New Zealand, Finland, Ireland and Australia are the most efficient producers of top universities, according to a University World News analysis of the latest THE-QS ranking of the world's top 500 universities.
Those four nations not only had more universities per head of population in the Times Higher Education-Quacquarelli Symonds top 500 than any others, they also produced more such institutions in terms of their percentage share of global GDP than other countries.
Remarkably, New Zealand and Finland also featured in the top three when population and GDP measures were applied to Shanghai Jiao Tong University's Academic Ranking of World Universities earlier this year. (See "Global: University world rankings", University World News, 17 August 2008.)
In the latest THE-QS World University Rankings, Ireland had more top 500 universities per head of population than any other nation. But New Zealand was streets ahead with its top universities when its share of global GDP was taken into account.
The University World News analysis shows that with seven institutions in the top 500 and a population of 4.15 million, Ireland produced one top 500 university for every 593,000 people.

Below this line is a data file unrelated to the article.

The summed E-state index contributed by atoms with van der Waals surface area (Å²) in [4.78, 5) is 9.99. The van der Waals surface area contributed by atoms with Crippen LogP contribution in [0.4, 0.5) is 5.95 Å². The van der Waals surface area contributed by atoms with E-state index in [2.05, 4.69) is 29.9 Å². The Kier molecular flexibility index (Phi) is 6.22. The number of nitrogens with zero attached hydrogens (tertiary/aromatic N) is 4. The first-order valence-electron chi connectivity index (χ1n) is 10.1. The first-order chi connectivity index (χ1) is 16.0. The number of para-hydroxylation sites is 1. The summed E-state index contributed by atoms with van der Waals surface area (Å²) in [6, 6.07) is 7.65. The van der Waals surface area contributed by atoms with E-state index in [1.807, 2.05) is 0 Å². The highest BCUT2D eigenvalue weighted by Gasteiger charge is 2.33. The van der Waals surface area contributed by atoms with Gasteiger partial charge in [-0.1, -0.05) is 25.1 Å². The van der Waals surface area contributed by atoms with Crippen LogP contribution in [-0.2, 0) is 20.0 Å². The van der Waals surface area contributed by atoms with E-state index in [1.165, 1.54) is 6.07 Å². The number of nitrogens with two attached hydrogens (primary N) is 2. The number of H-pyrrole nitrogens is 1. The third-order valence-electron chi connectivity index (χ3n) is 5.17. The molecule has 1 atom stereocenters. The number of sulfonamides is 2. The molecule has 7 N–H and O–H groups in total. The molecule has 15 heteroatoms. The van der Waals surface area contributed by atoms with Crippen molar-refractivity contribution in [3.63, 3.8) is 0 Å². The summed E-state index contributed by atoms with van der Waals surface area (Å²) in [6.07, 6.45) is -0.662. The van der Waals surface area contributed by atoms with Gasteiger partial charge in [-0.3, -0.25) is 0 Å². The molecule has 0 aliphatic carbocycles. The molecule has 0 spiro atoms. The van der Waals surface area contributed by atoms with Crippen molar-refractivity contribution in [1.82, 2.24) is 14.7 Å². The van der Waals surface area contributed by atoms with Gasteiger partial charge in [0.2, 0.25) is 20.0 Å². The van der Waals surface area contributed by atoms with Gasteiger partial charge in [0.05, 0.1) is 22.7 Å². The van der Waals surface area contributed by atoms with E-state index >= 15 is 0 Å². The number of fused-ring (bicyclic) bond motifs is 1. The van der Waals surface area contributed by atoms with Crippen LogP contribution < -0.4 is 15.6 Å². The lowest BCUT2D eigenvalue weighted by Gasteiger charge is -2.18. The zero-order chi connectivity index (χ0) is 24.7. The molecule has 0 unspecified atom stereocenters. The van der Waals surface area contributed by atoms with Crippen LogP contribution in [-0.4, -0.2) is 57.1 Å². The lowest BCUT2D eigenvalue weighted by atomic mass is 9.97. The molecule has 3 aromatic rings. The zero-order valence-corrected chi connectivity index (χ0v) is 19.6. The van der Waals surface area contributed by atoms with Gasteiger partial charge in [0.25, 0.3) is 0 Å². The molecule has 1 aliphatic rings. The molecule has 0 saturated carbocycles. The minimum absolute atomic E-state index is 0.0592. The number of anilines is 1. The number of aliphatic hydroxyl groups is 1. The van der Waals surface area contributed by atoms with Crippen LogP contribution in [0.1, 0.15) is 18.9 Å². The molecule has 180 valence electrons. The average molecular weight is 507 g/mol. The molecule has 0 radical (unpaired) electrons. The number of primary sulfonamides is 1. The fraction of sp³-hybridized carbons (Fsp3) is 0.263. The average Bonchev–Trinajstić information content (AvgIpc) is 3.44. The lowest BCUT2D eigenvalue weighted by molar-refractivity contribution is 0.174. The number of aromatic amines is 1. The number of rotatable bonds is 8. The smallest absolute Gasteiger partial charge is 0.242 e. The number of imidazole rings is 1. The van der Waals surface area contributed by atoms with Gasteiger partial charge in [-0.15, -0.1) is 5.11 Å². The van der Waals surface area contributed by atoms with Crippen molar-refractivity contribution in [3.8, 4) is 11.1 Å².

Close behind was New Zealand, with one top 500 university for every 695,000 people, and Finland with one for every 749,000 Finns. Only two other nations required fewer than one million citizens to produce a top 500 institution: Australia, with one for every 936,000 people, and Switzerland with one for every 947,000.
Considered by share of global GDP - a figure provided with the Shanghai rankings - New Zealand was by far the most efficient producer of top 500 institutions. Its six institutions in the THE-QS rankings equated to one for every 0.03% of global GDP, twice as effective as second-placed Finland with one for every 0.06% of global GDP.
Ireland and Australia were equal third with one THE-QS top 500 institution for every 0.07% of GDP, followed by Israel with one for every 0.08 per cent.
The UK was easily the best performing large nation, featuring in the per capita and per share of GDP in the top 500s. Britain had one THE-QS top 500 institution for every 1.2 million people, placing it eighth on the population table, and one for every 0.1% of global GDP, raising it to seventh.
The US, with 103 institutions in the THE-QS list, had one top 500 university for every 2.95 million people, while Germany's 42 top 500 institutions equated to one for every 1.96 million Germans.
The 10 most efficient producers of institutions in the THE-QS top 500 was a largely re-ordered list of the 10 most efficient producers of institutions in the Academic Ranking of World Universities produced by Shanghai Jiao Tong University in China.
New Zealand and Finland were second and third respectively in both lists, while other nations to occur in both top 10s by population were Australia, Switzerland, Sweden, Norway and Denmark.
Austria and Israel featured in the Jiao Tong list but they dropped out of the THE-QS rankings after being replaced by the UK and Hong Kong.
*John Gerritsen is editor of the NZ Education Review
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